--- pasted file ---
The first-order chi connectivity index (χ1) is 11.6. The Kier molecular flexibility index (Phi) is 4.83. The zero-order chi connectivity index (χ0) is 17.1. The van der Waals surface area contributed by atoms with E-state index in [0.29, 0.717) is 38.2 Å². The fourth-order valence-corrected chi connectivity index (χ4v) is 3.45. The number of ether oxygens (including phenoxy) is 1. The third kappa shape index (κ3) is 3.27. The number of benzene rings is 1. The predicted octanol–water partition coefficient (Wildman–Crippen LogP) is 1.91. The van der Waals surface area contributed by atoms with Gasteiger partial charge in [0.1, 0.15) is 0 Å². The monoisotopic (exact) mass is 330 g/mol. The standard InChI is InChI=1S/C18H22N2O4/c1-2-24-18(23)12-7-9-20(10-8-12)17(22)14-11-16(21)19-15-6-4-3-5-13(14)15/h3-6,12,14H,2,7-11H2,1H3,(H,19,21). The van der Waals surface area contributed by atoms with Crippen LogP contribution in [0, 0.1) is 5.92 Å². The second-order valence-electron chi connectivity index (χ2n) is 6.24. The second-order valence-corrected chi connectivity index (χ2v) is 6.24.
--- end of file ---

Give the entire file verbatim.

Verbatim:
The first-order chi connectivity index (χ1) is 11.6. The Kier molecular flexibility index (Phi) is 4.83. The zero-order chi connectivity index (χ0) is 17.1. The van der Waals surface area contributed by atoms with E-state index in [0.29, 0.717) is 38.2 Å². The fourth-order valence-corrected chi connectivity index (χ4v) is 3.45. The number of ether oxygens (including phenoxy) is 1. The third kappa shape index (κ3) is 3.27. The number of benzene rings is 1. The predicted octanol–water partition coefficient (Wildman–Crippen LogP) is 1.91. The van der Waals surface area contributed by atoms with Gasteiger partial charge in [0.1, 0.15) is 0 Å². The monoisotopic (exact) mass is 330 g/mol. The standard InChI is InChI=1S/C18H22N2O4/c1-2-24-18(23)12-7-9-20(10-8-12)17(22)14-11-16(21)19-15-6-4-3-5-13(14)15/h3-6,12,14H,2,7-11H2,1H3,(H,19,21). The van der Waals surface area contributed by atoms with Crippen LogP contribution in [0, 0.1) is 5.92 Å². The second-order valence-electron chi connectivity index (χ2n) is 6.24. The second-order valence-corrected chi connectivity index (χ2v) is 6.24.